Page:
5. Joan Savage says:

    It’s odd that the other purposes listed for a 36-hour insolation forecast included NASCAR tires, but not forecasts for either human health risks or agricultural crop watering.

  6. Gingerbaker says:

    You don’t put up wind towers where it is only marginally windy, do you? You don’t build hydro-electric dams on small streams, you use large rivers, right?

    Why not just put all the solar installations where there are no clouds, the sun shines all the time, the days are long, and the sunshine is intensely strong?

    You know – in the American southwest, where a single large-scale PV installation could provide 100% of the electricity the nation needs. Where we could build such a facility in 5 years, and actually solve the AGW problem in time.

  7. Joe Romm says:

    Short answer: Rooftops!

  8. Bart Flaster says:

    The question that comes to mind is:

    How is Germany handling this?

  9. Daniel Coffey says:

    Joe: We will not get a second chance to deal with global warming. Half-measures will not get it done.

    Not to engage in gratuitous argument, but a “rooftops” response demands a bit more detail. How many rooftops? How dispersed? Who will own them? Who will maintain them? How will the energy be dispatched to match demand? How will high production be managed on clear days with low demand transmitted across small wire distribution?

    The simple answer “rooftops” is not altogether an unqualified answer, nor is it one which can be rapidly deployed, or which can be used across large demands such as pumping water for water or sewage. Rooftops are fine at rather low penetration, but it really messes up the distribution system – upon which consumers are dependent when solar does not provide electricity – when deployed beyond a relatively small level.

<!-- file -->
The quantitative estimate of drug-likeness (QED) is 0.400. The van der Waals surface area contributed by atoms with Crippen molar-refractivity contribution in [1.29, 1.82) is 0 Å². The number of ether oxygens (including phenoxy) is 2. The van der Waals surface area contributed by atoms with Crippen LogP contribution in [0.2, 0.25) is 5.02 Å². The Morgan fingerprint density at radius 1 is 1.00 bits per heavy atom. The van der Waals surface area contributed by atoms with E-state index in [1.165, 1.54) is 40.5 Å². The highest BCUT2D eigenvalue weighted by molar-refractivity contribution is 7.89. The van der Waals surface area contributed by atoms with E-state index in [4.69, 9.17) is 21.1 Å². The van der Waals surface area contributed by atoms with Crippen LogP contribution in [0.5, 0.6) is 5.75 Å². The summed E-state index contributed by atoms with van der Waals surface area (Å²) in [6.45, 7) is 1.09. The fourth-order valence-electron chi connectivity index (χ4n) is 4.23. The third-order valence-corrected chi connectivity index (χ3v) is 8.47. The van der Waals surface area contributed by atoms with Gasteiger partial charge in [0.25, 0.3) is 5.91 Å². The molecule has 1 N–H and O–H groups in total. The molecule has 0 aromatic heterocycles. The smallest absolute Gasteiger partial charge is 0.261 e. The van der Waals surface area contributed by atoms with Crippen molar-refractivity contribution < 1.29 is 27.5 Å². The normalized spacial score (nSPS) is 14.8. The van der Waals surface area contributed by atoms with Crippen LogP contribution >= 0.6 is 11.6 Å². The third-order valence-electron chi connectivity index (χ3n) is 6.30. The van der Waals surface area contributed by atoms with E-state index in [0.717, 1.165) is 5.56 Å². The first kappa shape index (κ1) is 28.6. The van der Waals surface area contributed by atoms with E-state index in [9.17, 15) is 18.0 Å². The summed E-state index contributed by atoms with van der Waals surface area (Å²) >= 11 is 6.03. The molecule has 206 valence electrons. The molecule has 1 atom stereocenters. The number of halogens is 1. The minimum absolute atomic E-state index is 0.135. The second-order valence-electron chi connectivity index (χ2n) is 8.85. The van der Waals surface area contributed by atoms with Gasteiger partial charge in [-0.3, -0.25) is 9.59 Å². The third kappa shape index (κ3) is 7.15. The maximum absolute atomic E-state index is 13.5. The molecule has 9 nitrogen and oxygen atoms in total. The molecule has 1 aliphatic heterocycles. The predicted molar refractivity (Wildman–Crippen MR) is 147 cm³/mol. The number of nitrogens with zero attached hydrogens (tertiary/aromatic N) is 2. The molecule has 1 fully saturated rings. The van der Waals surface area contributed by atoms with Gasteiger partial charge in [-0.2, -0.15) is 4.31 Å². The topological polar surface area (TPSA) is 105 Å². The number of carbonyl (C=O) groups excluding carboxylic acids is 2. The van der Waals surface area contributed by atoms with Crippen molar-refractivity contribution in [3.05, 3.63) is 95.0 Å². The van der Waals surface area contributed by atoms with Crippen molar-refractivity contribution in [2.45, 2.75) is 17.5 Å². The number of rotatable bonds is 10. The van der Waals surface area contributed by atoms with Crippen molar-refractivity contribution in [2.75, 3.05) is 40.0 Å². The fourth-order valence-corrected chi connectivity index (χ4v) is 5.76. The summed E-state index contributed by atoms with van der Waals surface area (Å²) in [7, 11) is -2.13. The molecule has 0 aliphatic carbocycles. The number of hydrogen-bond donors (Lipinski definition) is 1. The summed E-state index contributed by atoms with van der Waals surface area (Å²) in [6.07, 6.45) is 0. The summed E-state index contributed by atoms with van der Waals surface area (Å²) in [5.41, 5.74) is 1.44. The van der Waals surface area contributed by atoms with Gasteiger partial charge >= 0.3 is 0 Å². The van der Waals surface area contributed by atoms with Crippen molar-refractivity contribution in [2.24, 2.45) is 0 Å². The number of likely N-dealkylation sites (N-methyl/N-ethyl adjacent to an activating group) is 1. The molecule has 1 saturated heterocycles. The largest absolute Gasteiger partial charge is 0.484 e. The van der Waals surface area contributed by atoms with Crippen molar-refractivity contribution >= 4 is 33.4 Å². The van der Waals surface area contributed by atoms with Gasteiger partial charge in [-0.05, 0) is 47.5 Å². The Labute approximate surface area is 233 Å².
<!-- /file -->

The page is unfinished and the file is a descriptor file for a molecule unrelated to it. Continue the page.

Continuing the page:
It would be very useful to have a candid discussion of the real limits, logistical time to deploy, and important ancillary effects on the electricity system when solar-on-rooftop is used.

    Note also that the Germans did a lot of post-deployment retrofitting.

  10. Daniel Coffey says:

    It is my view that the time to deploy for large scale solar is very short, with actual construction times in months, not years, even for very large multi-megawatt (50 to 100 or more) facilities. Large scale solar PV, when linked into proper transmission can do a great deal more that people think. It also produces electricity at about 1/3 the price of solar-on-rooftop (SOR).

    My predominant concern is that we are slow-walking our responses to global warming and not acting rapidly enough with respect to transforming our electricity production by decarbonizing it, and not doing enough to provide adequate substitute power to facilitate electrification of transportation. We can do all of these things, but people need a real substitute, not expensive and impractical options.

    I recently wrote two pieces about large scale solar and transferring solar power into vehicles using grid-connected solar PV. We have the technology, but it appears that philosophy is locking us into a slow-walk strategy which will prevent adequate deployment of the technology in ways which will make it readily available and competitive with coal, natural gas and oil.

  11. Daniel Coffey says:

    Super good question. The German experience is much more complicated than people tend to realize, and the requirement to retrofit post-deployment, especially with better inverters, is a lesson we need to learn from and anticipate.

    Inverters is a huge topic almost never discussed, but one which has an enormous effect on how solar can be beneficially deployed.

  12. Mulga Mumblebrain says:

    Priorities, Joan, priorities.

  13. Joan Savage says:

    Do the Germans have a hybrid coal-solar parabolic plant in the works?

    That’s what Xcel Energy, the main partner in this DOE project wants to do.

  14. Joe Romm says:

    Don’t follow you. I assume you’ve read my proposed solution. You need to do everything.

  15. Joan Savage says:

    From the perspective of the Xcel Energy project, this R&D could also be announced as “Coal use efficiency to get a boost from cloud forecasts.”

    The NCAR piece doesn’t indicate if the plans for regional implementation are all for similar partnerships between coal fired plants and supplemental solar installations.